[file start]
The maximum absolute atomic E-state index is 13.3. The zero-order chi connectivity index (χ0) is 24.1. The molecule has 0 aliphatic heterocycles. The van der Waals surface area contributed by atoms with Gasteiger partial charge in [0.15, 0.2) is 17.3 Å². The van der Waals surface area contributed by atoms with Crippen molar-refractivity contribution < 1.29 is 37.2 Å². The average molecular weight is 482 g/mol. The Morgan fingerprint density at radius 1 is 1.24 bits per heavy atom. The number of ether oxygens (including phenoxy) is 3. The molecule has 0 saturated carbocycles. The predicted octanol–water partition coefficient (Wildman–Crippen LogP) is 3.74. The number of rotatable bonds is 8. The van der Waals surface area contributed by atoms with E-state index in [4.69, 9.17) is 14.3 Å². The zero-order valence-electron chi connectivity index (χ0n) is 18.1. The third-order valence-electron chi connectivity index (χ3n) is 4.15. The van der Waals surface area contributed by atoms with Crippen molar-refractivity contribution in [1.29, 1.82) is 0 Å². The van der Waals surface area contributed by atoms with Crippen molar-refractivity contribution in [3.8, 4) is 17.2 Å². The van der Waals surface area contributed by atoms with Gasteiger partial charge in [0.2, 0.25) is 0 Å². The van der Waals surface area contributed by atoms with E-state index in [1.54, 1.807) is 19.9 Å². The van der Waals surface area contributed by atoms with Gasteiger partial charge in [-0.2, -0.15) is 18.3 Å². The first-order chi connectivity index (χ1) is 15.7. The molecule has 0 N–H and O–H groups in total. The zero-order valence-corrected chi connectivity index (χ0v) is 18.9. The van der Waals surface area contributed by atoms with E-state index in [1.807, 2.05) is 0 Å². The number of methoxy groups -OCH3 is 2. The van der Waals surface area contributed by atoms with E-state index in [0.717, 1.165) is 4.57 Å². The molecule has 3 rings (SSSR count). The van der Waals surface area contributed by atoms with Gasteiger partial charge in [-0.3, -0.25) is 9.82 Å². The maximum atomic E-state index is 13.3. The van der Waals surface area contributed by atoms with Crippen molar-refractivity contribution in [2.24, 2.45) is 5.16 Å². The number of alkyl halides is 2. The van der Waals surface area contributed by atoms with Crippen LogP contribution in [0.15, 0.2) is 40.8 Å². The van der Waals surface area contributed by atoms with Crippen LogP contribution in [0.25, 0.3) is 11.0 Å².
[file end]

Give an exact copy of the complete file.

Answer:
The maximum absolute atomic E-state index is 13.3. The zero-order chi connectivity index (χ0) is 24.1. The molecule has 0 aliphatic heterocycles. The van der Waals surface area contributed by atoms with Gasteiger partial charge in [0.15, 0.2) is 17.3 Å². The van der Waals surface area contributed by atoms with Crippen molar-refractivity contribution < 1.29 is 37.2 Å². The average molecular weight is 482 g/mol. The Morgan fingerprint density at radius 1 is 1.24 bits per heavy atom. The number of ether oxygens (including phenoxy) is 3. The molecule has 0 saturated carbocycles. The predicted octanol–water partition coefficient (Wildman–Crippen LogP) is 3.74. The number of rotatable bonds is 8. The van der Waals surface area contributed by atoms with E-state index in [4.69, 9.17) is 14.3 Å². The zero-order valence-electron chi connectivity index (χ0n) is 18.1. The third-order valence-electron chi connectivity index (χ3n) is 4.15. The van der Waals surface area contributed by atoms with Crippen molar-refractivity contribution in [1.29, 1.82) is 0 Å². The van der Waals surface area contributed by atoms with Crippen molar-refractivity contribution in [3.8, 4) is 17.2 Å². The van der Waals surface area contributed by atoms with Gasteiger partial charge in [0.2, 0.25) is 0 Å². The van der Waals surface area contributed by atoms with E-state index in [1.54, 1.807) is 19.9 Å². The van der Waals surface area contributed by atoms with Gasteiger partial charge in [-0.2, -0.15) is 18.3 Å². The first-order chi connectivity index (χ1) is 15.7. The molecule has 0 N–H and O–H groups in total. The zero-order valence-corrected chi connectivity index (χ0v) is 18.9. The van der Waals surface area contributed by atoms with E-state index in [1.807, 2.05) is 0 Å². The number of methoxy groups -OCH3 is 2. The van der Waals surface area contributed by atoms with E-state index in [0.717, 1.165) is 4.57 Å². The molecule has 3 rings (SSSR count). The van der Waals surface area contributed by atoms with Gasteiger partial charge in [-0.3, -0.25) is 9.82 Å². The maximum atomic E-state index is 13.3. The van der Waals surface area contributed by atoms with Crippen molar-refractivity contribution in [2.24, 2.45) is 5.16 Å². The number of alkyl halides is 2. The van der Waals surface area contributed by atoms with Crippen LogP contribution in [0.15, 0.2) is 40.8 Å². The van der Waals surface area contributed by atoms with Crippen LogP contribution in [0.25, 0.3) is 11.0 Å².